AML3D Limited, Edinburgh, Australia, has sold an Arcemy® Additive Manufacturing machine to the RMIT Centre for Additive Manufacturing, part of Australia’s Royal Melbourne Institute of Technology University (RMIT), for approximately AUS$400,000. Once installed and commissioned, the new machine is expected to be used with a number of metal alloy grades for post-doctorate research, education and industry-related applications at the RMIT.
The Arcemy machine uses a process that AML3D calls WAM®, also known as Wire Arc Additive Manufacturing (WAAM), a wire-based form of Directed Energy Deposition (DED). It is capable of additively manufacturing all metallic alloys up to dimensions of 1.5 m3 and mass of ~750 kg with a deposition rate of up to 7-8 kg/hour, depending on the material being used. Arcemy machines are certified across a wide range of welding wire feedstock-based metals, which is said to make them more flexible than powder-based solutions.
“It’s encouraging to see Universities and Research institutes seeing the value in our Arcemy printing modules and educational research into the WAM process,” stated Andy Sales, AML3D’s Managing Director. “To be able to supply the RMIT Additive Manufacturing Centre with our sophisticated integrated wire-based Arcemy 3D printing unit, under the guidance of Prof Milan Brandt and industry expert Alex Kingsbury is exciting and endorsing. There is an expectation that we will work closely with RMIT in the future around specific R&D programs that will benefit both parties in research, industry application and student based learning and research.”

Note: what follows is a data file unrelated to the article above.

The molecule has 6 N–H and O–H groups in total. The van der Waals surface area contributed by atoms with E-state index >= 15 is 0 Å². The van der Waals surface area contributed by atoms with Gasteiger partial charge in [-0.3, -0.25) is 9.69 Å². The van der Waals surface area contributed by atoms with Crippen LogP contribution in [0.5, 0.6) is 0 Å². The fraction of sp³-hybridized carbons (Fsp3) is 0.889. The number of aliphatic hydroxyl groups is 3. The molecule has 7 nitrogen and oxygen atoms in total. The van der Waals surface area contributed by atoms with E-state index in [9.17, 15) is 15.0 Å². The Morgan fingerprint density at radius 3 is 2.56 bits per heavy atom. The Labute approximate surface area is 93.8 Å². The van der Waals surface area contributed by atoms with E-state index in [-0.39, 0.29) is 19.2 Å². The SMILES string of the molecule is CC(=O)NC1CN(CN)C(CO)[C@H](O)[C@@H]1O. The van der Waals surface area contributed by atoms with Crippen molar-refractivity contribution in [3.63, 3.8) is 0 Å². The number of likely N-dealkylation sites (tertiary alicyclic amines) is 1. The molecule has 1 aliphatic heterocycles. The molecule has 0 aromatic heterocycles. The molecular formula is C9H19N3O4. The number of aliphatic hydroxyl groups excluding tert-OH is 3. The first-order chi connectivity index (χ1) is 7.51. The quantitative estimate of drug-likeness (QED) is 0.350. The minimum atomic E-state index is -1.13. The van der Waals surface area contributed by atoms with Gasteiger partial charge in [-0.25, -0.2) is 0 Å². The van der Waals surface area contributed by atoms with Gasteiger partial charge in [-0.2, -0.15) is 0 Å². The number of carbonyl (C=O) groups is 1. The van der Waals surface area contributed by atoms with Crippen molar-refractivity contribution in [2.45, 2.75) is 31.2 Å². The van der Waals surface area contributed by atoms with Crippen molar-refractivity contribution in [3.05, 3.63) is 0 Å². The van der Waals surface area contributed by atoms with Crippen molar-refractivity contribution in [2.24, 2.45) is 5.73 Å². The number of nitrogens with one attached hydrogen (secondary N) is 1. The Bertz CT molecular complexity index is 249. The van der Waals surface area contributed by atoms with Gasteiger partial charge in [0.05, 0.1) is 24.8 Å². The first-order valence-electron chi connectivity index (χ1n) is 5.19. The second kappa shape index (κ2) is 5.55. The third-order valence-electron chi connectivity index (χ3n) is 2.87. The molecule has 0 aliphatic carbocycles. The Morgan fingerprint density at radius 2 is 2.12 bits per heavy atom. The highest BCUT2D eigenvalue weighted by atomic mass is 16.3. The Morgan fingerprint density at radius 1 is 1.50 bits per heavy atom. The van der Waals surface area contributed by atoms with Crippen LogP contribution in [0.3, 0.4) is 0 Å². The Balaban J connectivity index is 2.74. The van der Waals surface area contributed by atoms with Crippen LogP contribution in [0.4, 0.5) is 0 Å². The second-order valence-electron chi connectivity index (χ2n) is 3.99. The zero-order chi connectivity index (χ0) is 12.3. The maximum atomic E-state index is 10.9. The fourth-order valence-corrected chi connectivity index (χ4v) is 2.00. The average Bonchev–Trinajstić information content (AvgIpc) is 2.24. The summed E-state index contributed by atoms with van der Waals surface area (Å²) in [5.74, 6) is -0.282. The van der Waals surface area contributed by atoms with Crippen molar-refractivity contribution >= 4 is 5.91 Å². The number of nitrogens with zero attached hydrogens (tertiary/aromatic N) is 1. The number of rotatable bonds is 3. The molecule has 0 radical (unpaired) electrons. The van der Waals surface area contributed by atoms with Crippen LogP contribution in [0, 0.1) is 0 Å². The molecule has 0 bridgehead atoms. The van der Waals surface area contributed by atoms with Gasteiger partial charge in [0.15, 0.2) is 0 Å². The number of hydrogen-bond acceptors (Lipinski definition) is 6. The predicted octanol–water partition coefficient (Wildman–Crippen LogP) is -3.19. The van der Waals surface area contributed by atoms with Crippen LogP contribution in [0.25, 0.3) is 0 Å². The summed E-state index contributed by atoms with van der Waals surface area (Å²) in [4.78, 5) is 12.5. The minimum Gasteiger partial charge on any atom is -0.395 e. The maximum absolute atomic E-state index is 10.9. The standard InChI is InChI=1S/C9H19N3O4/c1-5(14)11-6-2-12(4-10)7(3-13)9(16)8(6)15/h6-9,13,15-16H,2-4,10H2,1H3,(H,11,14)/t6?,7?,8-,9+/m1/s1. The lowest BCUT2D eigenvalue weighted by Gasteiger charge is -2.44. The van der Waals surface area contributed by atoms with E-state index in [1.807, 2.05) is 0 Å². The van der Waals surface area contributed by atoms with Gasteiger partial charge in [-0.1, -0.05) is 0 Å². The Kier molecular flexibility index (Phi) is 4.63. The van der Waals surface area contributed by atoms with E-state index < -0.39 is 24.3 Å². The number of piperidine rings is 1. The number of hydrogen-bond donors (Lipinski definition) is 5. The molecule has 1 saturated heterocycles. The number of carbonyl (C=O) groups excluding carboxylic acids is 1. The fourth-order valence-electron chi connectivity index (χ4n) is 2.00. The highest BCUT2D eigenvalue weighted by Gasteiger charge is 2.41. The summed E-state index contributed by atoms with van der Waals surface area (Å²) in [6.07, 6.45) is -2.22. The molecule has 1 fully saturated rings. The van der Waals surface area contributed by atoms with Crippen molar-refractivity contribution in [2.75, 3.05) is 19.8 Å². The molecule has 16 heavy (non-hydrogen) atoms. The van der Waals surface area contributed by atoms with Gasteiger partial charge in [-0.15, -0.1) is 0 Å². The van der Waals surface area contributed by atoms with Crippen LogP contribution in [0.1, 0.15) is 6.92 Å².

Prof Brandt, the Centre Director, commented, “We are excited to be working closely with AML3D on delivering this new 3D printing technology to Victorian organisations. The equipment funded through the Victorian Higher Education State Investment Fund complements our current range of 3D printing technologies and opens the opportunities for working closely with Victorian and more broadly Australian organisations on delivering new products and processes based on this technology as well as training the next generation of engineers in digital manufacturing.”